Paladin System Case Studies

Treatment of a Symptomatic Patient Using the Paladin System with FilterWire EZ™ Embolic Protection System (Boston Scientific) and the Roadsaver® Carotid Artery Stent (Terumo) at the Sankt Gertrauden Krankenhaus in Berlin, Germany by Ralf Langhoff, MD

A 71-year old male presented to Sankt Gertrauden Krankenhaus with a symptomatic right internal carotid artery in the right internal carotid artery (RICA) stenosis reporting symptoms of an ipsilateral TIA. The patient’s only significant medical history was hyperlipidemia treated with statin therapy. Preliminary neurological examination was normal, and the baseline NIHSS was 0/42. The patient underwent computed tomography angiography (CTA) which revealed an 80% lesion in the RICA of approximately 15 mm in length.
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The patient was scheduled for carotid intervention, and a FilterWire was placed distal to the lesion in the RICA. Pre-dilation of the lesion was not performed. The lesion was successfully treated with an 8 mm x 25 mm Roadsaver stent. Post-dilation of the stent was subsequently performed using a 5.0 x 20 mm Paladin System. The patient did not experience any neurological adverse events during the procedure and stenosis of the lesion was reduced to 20%.  Following the procedure, the Paladin and FilterWire filters were collected and preserved in 10% formalin. Embolic particle count and size in each filter was analyzed and reported. The distal filter (FilterWire) contained 1,171 particles and the proximal filter (Paladin) contained 2,834 particles. At discharge, the neurological examination was unremarkable and the NIHSS remained 0/42. The patient returned to the clinic for routine follow up 35 days post-intervention and reported no adverse events.

In this case of a patient with a symptomatic RICA stenosis, more embolic particles were captured in the Paladin filter (n=2,834) as compared to the mean number of embolic particles captured in 20 asymptomatic patients (n=1,288), Figure 2(a). These results are consistent with a known higher risk of embolization during post-dilation of symptomatic lesions as compared to asymptomatic lesions1.

A further analysis of the 2,834 particles captured revealed that 2,476 (87%) particles were between 40 to 100 microns, 297 (11%) particles were between 101 to 200 microns, and 61 (2%) particles were between 201 and 400 microns. Results are shown in Figure 2(b). While this patient was treated with a mesh-covered stent, this did not appear to significantly reduce the number of embolic particles captured in the Paladin filter during post-dilation.

1Gray, W. A., et al. (2007), The CAPTURE registry: Predictors of outcomes in carotid artery stenting with embolic protection for high surgical risk patients in the early post-approval setting. Cath. Cardiovasc. Intervent., 70: 1025–1033. doi:10.1002/ccd.21359

Treatment of Previously Symptomatic Patient using Paladin System with Emboshield® NAV6 and XACT® Carotid Stent (Abbott Vascular) at Hamburg University Cardiovascular Center in Hamburg, Germany by Joachim Schofer, MD

A 61-year-old female presented to the Hamburg University Cardiovascular Center with a history of percutaneous transluminal angioplasty (PTA) and stenting of the left internal carotid artery (LICA) 5 years prior.  The patient subsequently experienced motor aphasia which quickly resolved, however, diffusion-weighted magnetic resonance imaging (DW-MRI) revealed a new ischemic/embolic event.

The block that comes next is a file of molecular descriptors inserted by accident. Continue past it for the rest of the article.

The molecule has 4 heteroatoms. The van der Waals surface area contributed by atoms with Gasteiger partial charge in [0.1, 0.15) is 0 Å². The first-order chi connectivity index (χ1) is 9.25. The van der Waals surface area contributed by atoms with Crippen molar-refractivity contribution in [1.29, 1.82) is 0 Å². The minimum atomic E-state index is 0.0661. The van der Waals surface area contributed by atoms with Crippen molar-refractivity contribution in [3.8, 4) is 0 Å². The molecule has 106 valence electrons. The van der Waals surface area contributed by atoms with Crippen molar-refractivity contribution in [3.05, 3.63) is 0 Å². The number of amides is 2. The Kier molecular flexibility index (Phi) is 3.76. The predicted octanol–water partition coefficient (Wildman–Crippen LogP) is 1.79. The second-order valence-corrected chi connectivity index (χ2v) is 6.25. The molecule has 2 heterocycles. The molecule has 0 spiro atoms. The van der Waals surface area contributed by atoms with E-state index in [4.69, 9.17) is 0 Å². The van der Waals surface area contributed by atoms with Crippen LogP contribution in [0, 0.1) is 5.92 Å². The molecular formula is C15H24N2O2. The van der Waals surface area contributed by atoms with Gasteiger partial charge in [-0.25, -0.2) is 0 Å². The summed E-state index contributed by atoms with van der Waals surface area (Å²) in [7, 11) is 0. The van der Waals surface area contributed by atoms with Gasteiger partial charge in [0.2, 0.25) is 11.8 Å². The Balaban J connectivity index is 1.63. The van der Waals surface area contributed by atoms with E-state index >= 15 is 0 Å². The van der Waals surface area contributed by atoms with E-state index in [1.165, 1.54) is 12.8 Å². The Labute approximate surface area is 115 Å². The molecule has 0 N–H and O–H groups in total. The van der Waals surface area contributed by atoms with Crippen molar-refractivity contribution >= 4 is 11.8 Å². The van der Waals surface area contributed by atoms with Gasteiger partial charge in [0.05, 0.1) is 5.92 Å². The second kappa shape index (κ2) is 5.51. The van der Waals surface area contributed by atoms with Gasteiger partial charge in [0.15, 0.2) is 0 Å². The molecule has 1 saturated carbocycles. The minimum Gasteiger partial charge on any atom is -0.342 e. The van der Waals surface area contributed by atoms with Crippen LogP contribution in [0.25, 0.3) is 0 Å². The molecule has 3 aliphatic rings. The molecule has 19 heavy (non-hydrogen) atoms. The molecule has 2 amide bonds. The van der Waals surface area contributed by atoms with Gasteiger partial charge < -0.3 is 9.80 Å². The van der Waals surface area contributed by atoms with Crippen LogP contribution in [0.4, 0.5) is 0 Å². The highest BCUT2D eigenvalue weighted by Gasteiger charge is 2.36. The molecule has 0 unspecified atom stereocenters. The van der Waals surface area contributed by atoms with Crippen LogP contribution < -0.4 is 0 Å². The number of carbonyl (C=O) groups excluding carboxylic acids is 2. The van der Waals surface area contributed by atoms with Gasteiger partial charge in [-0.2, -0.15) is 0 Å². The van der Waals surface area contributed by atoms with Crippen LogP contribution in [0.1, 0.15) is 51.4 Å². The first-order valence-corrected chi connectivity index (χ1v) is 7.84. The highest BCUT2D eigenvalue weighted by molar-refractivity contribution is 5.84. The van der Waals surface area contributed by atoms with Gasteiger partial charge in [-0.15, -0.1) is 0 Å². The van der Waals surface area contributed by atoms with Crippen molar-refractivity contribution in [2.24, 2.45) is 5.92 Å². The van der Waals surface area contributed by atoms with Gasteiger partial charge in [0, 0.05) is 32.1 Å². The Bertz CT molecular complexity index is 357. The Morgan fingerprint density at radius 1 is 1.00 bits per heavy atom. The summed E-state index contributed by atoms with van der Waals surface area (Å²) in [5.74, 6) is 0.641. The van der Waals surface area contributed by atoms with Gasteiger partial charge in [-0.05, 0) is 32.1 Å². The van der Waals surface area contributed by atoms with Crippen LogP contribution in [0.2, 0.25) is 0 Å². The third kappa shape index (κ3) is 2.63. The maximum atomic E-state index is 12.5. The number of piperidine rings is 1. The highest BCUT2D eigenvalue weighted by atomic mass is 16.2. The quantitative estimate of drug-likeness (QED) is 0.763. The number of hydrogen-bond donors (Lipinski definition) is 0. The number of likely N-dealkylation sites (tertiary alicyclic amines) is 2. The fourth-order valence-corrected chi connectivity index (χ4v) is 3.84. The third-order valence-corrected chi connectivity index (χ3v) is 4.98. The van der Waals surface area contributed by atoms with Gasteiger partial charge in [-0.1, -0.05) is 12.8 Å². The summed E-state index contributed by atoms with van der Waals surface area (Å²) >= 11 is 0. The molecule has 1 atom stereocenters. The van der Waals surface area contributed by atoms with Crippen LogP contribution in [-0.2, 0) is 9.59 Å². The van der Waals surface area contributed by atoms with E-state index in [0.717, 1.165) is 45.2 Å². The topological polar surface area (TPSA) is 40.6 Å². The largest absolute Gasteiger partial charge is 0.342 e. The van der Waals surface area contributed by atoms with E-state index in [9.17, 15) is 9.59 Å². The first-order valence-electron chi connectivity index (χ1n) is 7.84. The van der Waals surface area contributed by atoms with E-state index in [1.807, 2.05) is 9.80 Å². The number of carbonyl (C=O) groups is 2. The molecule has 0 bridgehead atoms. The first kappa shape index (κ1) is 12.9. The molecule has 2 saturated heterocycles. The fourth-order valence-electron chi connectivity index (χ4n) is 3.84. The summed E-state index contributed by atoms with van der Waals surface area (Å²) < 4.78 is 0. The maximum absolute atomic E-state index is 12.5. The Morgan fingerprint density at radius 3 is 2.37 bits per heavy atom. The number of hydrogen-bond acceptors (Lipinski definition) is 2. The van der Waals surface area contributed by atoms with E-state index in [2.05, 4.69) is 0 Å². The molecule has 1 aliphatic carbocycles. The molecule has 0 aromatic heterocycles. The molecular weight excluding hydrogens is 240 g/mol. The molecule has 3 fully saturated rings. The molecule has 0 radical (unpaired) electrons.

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The patient returned with an asymptomatic carotid artery stenosis of the RICA 5 years later. The patient had a medical history of type II diabetes, peripheral vascular disease, previous PCI and CABG, hyperlipidemia and hypertension.

Angiography revealed a target lesion stenosis of approximately 90% with lesion length of 15 mm and a reference vessel diameter of 5.0 mm. A primary distal protection device, Emboshield NAV6, was placed in the pre-petrous segment of the RICA. The RICA lesion was direct-stented with a 5 mm x 15 mm XACT carotid stent.  A 5.0 mm x 20 mm Paladin System was then used to successfully post-dilate the stented lesion. Residual stenosis of the lesion was 20%.

The patient underwent DW-MRI scans prior to the procedure and within 24 hours post-procedure to assess for the presence of new ischemic lesions. The pre-procedure DW-MRI was unremarkable, with no cerebral ischemia as shown in Figure 3(a). Post-procedure DW-MRI revealed no new lesions, as seen in Figure 3(b).  The patient reported no major adverse events through the 30-day follow-up.

Paladin System Use with Mo.MA® Ultra Proximal Cerebral Protection Device (Medtronic) and the Roadsaver Carotid Artery Stent with Histological Evaluation of Filter Contents at Leipzig Heart Center in Leipzig, Germany by Dierk Scheinert, MD

An 80-year-old male presented to the Leipzig Heart Center with asymptomatic carotid artery stenosis of the RICA. The patient had a medical history of previous tobacco use, hyperlipidemia treated with statins, hypertension, valvular disease and renal insufficiency. The patient also had a previous percutaneous carotid intervention of the left carotid artery.
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Angiography revealed a target lesion stenosis of approximately 90% with a target lesion length of 17 mm and a reference vessel diameter of 6.0 mm. The Mo.MA proximal cerebral protection device was used and pre-dilation of the lesion was performed. The lesion was treated with a 7 mm x 25 mm Roadsaver stent. Post-dilation of the stent was performed using a 5.0 mm x 20 mm Paladin System. Residual stenosis of the lesion was 0%. No major or device-related adverse events were reported through 30-day follow-up.

Following the procedure, the Paladin filter was removed from the catheter, placed into formalin and evaluated by a histology core laboratory to identify particulate debris collected (Figure 4). In total, 2,789 particles were collected in the Paladin filter, ranging in size from 40 μm to >200 μm. The largest particle detected in the Paladin filter was 374 microns in size.

Staged Bilateral Intervention using FilterWire EZ Embolic Protection System and the Roadsaver Carotid Artery Stent at Sankt Gertrauden Krankenhaus in Berlin, Germany by Ralf Langhoff, MD